“UFV is a regional university, and many of our students are outside of urban areas, on a reserve, or outside of the province,” said Dr. Wideman. “When we switched to online learning, we recognized that there would be connection issues for many learners. Some had to share a computer and connection at home with the rest of the family, while others had to find a way to get online, whether that was driving to the campus parking lot or a community centre to use the Wi-Fi or going to a local coffee shop to work from there. UFV spent time carefully examining the possibility of using online proctoring tools, then decided not to move in that direction. The decision was based on research data available, including feedback from students, questions around privacy, potential implications of the system based on actions due to cultural difference or disability, and of course, the requirement for increased bandwidth.
“We asked our faculty to look at alternative assessment options, such as final projects, portfolios, oral exams, video presentations, and other evaluations. And some of the faculty that chose to proceed with a final exam offered flexible options, such as take-home exams or essays. We know that this change isn’t permanent, and some faculty would prefer to have a final exam, but it was a move made to minimize academic stress during this especially challenging experience.”
Mary Burgess, executive director at BCcampus, shared her thoughts in the article Exams: Who are we leaving out?, in which she explores concepts such as trauma-informed education, formative and summative assessments, applied learning, and student reflection.
“Unfortunately,” says the article, “exams instead often assess memory and the ability to regurgitate information without actually having learned it deeply in a way that enables application at a later date. In addition, the nature of exam season means that students will likely have several exams over a short period of time, thus rendering their performance a matter of stamina rather than a reflection of what they have actually learned.”
*In previous articles on BCcampus.ca, we have mentioned honorifics when introducing a speaker, and then switched to the speaker’s first name for the rest of the article to match the friendly and supportive tone we aim for. Given recent conversations in which some outspoken individuals have denigrated the value of a PhD, we are choosing to emphasize this distinction and will endeavour to promote this achievement as much as possible.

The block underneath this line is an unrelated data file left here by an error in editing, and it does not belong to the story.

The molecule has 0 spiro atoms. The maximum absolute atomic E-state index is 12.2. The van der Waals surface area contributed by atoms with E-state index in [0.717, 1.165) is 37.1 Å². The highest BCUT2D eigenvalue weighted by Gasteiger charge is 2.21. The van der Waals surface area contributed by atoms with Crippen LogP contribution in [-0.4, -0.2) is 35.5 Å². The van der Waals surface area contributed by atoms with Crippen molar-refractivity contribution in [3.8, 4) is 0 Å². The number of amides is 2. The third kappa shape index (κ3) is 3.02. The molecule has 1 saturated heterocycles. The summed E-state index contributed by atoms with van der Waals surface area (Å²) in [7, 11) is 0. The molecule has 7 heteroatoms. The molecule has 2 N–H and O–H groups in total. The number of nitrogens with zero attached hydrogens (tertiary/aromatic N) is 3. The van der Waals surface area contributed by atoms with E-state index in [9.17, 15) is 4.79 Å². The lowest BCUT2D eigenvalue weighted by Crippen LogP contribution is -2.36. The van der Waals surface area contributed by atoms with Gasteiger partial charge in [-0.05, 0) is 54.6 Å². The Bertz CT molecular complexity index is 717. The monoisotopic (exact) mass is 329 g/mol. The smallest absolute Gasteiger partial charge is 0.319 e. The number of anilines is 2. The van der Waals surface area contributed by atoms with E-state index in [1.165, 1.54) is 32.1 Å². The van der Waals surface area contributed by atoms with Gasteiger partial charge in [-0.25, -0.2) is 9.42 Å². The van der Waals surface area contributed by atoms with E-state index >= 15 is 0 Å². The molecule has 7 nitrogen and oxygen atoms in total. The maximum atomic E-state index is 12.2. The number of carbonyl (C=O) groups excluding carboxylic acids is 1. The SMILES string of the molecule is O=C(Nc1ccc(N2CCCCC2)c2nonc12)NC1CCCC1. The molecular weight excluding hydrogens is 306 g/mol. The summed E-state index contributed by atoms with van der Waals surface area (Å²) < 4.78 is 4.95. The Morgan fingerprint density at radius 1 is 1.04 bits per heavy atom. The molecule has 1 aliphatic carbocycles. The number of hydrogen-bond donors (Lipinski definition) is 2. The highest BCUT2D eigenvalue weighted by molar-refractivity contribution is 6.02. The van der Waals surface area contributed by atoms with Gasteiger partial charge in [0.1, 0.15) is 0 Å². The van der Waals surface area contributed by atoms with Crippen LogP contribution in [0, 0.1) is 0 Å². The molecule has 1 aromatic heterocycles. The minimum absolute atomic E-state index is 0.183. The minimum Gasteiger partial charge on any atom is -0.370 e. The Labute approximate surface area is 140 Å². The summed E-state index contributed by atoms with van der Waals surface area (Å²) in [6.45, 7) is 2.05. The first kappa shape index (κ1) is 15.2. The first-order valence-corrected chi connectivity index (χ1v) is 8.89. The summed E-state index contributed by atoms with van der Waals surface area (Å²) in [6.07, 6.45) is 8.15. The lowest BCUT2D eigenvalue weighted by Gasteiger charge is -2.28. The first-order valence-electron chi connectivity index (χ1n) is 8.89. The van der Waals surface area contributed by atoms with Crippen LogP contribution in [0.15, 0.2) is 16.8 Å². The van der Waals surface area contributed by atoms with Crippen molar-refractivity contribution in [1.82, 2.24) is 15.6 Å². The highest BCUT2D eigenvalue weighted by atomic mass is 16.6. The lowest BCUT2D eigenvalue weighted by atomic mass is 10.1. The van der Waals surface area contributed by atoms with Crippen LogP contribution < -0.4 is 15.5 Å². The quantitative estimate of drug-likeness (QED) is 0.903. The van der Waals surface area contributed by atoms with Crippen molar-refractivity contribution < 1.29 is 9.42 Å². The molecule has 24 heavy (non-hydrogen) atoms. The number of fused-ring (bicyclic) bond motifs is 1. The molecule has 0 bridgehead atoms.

Resources for Change
- If you’re interested in learning about different ways to assess student learning, check out our Bootcamp Challenge to rethink exams.
- Paul Hibbitts, founder and interaction designer at Hibbitts Design, assembled this guide to help educators deliver a final exam online.
- The University of Victoria has published a how-to guide for invigilating online exams. This statement from the guide is quite telling: “While technology alone may seem like a solution for academic integrity, it is best to use multiple strategies to support academic integrity, as described in the [UVic] Academic Integrity Framework. You might be interested to know there is no consistent evidence in the literature that academic misconduct is more likely to occur in the online environment.”
- North Island College has created a page of ideas to assess learning through digital formats.
- Here at BCcampus, we’ve brought back popular programs, like the FLO Bootcamp, to help instructors refine their courses for online instruction. The bootcamps are four-day, high-speed sessions to optimize existing courses for online design. We’ll be announcing new bootcamp dates soon, so stay tuned!
“Constant surveillance quite literally harms our brains, and yet it is becoming normalized for students to have their work monitored by algorithms.”—John Warner, “Stop Surveilling Students,” InsideHigherEd.com
- With the shift to online learning, students with disabilities face new barriers
- Problem-Solving the Pivot to Online Learning